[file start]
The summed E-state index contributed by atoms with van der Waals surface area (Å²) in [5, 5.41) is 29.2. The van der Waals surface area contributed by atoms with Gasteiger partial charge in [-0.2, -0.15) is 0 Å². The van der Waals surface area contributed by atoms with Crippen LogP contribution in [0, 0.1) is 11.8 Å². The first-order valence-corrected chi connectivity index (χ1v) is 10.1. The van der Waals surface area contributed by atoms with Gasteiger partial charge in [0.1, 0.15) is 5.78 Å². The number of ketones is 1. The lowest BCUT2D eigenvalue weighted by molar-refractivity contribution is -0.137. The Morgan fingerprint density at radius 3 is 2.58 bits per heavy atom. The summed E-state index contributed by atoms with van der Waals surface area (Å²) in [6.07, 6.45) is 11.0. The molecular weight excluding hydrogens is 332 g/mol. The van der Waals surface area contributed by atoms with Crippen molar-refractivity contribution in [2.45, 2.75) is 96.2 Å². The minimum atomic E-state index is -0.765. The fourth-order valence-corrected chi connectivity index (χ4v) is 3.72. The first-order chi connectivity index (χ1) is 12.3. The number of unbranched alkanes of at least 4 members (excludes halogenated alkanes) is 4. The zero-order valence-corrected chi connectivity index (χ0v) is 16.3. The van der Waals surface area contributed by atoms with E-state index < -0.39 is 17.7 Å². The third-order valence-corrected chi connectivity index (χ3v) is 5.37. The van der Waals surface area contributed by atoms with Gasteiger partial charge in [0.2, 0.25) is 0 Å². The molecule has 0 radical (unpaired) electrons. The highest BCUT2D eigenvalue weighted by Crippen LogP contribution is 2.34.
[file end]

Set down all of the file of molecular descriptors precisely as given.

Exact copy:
The summed E-state index contributed by atoms with van der Waals surface area (Å²) in [5, 5.41) is 29.2. The van der Waals surface area contributed by atoms with Gasteiger partial charge in [-0.2, -0.15) is 0 Å². The van der Waals surface area contributed by atoms with Crippen LogP contribution in [0, 0.1) is 11.8 Å². The first-order valence-corrected chi connectivity index (χ1v) is 10.1. The van der Waals surface area contributed by atoms with Gasteiger partial charge in [0.1, 0.15) is 5.78 Å². The number of ketones is 1. The lowest BCUT2D eigenvalue weighted by molar-refractivity contribution is -0.137. The Morgan fingerprint density at radius 3 is 2.58 bits per heavy atom. The summed E-state index contributed by atoms with van der Waals surface area (Å²) in [6.07, 6.45) is 11.0. The molecular weight excluding hydrogens is 332 g/mol. The van der Waals surface area contributed by atoms with Crippen molar-refractivity contribution in [2.45, 2.75) is 96.2 Å². The minimum atomic E-state index is -0.765. The fourth-order valence-corrected chi connectivity index (χ4v) is 3.72. The first-order chi connectivity index (χ1) is 12.3. The number of unbranched alkanes of at least 4 members (excludes halogenated alkanes) is 4. The zero-order valence-corrected chi connectivity index (χ0v) is 16.3. The van der Waals surface area contributed by atoms with E-state index < -0.39 is 17.7 Å². The third-order valence-corrected chi connectivity index (χ3v) is 5.37. The van der Waals surface area contributed by atoms with Gasteiger partial charge in [0.2, 0.25) is 0 Å². The molecule has 0 radical (unpaired) electrons. The highest BCUT2D eigenvalue weighted by Crippen LogP contribution is 2.34.